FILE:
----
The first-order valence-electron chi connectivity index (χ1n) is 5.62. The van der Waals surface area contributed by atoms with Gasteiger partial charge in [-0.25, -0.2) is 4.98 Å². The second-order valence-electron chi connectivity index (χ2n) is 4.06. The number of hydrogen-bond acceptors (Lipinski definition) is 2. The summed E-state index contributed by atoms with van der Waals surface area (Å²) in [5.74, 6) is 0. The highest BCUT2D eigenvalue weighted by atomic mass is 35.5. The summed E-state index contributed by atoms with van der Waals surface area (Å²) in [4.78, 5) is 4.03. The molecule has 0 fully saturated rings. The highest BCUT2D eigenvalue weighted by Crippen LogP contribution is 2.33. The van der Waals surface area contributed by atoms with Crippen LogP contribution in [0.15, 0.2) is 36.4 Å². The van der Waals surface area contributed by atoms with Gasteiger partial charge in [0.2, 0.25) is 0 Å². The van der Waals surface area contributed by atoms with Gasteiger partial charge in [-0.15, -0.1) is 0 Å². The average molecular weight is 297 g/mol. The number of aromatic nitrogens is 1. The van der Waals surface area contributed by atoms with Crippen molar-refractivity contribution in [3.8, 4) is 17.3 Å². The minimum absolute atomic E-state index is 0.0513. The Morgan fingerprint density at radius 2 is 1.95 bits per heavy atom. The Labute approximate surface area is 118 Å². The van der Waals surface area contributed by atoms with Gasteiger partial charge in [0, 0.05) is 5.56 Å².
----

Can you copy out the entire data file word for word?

The first-order valence-electron chi connectivity index (χ1n) is 5.62. The van der Waals surface area contributed by atoms with Gasteiger partial charge in [-0.25, -0.2) is 4.98 Å². The second-order valence-electron chi connectivity index (χ2n) is 4.06. The number of hydrogen-bond acceptors (Lipinski definition) is 2. The summed E-state index contributed by atoms with van der Waals surface area (Å²) in [5.74, 6) is 0. The highest BCUT2D eigenvalue weighted by atomic mass is 35.5. The summed E-state index contributed by atoms with van der Waals surface area (Å²) in [4.78, 5) is 4.03. The molecule has 0 fully saturated rings. The highest BCUT2D eigenvalue weighted by Crippen LogP contribution is 2.33. The van der Waals surface area contributed by atoms with Crippen LogP contribution in [0.15, 0.2) is 36.4 Å². The van der Waals surface area contributed by atoms with Gasteiger partial charge in [0.2, 0.25) is 0 Å². The van der Waals surface area contributed by atoms with Gasteiger partial charge in [-0.15, -0.1) is 0 Å². The average molecular weight is 297 g/mol. The number of aromatic nitrogens is 1. The van der Waals surface area contributed by atoms with Crippen molar-refractivity contribution in [3.8, 4) is 17.3 Å². The minimum absolute atomic E-state index is 0.0513. The Morgan fingerprint density at radius 2 is 1.95 bits per heavy atom. The Labute approximate surface area is 118 Å². The van der Waals surface area contributed by atoms with Gasteiger partial charge in [0, 0.05) is 5.56 Å².